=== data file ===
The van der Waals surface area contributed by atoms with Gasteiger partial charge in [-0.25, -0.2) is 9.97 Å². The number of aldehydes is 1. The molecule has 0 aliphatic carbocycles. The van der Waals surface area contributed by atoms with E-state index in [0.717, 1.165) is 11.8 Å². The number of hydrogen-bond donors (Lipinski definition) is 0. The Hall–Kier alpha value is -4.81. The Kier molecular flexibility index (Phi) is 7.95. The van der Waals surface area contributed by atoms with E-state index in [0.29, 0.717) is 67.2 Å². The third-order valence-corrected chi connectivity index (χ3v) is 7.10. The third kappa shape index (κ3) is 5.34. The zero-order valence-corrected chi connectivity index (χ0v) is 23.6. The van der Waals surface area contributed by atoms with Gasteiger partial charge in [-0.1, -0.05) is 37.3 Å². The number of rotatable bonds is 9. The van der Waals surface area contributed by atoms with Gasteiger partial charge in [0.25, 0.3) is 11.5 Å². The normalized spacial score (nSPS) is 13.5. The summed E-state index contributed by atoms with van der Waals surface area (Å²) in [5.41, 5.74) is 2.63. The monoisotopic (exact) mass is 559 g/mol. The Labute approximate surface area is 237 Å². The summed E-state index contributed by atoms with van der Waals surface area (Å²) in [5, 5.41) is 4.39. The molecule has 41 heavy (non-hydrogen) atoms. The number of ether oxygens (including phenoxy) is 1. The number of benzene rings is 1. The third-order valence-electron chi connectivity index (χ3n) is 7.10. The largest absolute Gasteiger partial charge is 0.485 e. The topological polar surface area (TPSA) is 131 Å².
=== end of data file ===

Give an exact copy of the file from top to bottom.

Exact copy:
The van der Waals surface area contributed by atoms with Gasteiger partial charge in [-0.25, -0.2) is 9.97 Å². The number of aldehydes is 1. The molecule has 0 aliphatic carbocycles. The van der Waals surface area contributed by atoms with E-state index in [0.717, 1.165) is 11.8 Å². The number of hydrogen-bond donors (Lipinski definition) is 0. The Hall–Kier alpha value is -4.81. The Kier molecular flexibility index (Phi) is 7.95. The van der Waals surface area contributed by atoms with E-state index in [0.29, 0.717) is 67.2 Å². The third-order valence-corrected chi connectivity index (χ3v) is 7.10. The third kappa shape index (κ3) is 5.34. The zero-order valence-corrected chi connectivity index (χ0v) is 23.6. The van der Waals surface area contributed by atoms with Gasteiger partial charge in [-0.1, -0.05) is 37.3 Å². The number of rotatable bonds is 9. The van der Waals surface area contributed by atoms with Gasteiger partial charge in [0.25, 0.3) is 11.5 Å². The normalized spacial score (nSPS) is 13.5. The summed E-state index contributed by atoms with van der Waals surface area (Å²) in [5.41, 5.74) is 2.63. The monoisotopic (exact) mass is 559 g/mol. The Labute approximate surface area is 237 Å². The summed E-state index contributed by atoms with van der Waals surface area (Å²) in [5, 5.41) is 4.39. The molecule has 41 heavy (non-hydrogen) atoms. The number of ether oxygens (including phenoxy) is 1. The number of benzene rings is 1. The third-order valence-electron chi connectivity index (χ3n) is 7.10. The largest absolute Gasteiger partial charge is 0.485 e. The topological polar surface area (TPSA) is 131 Å².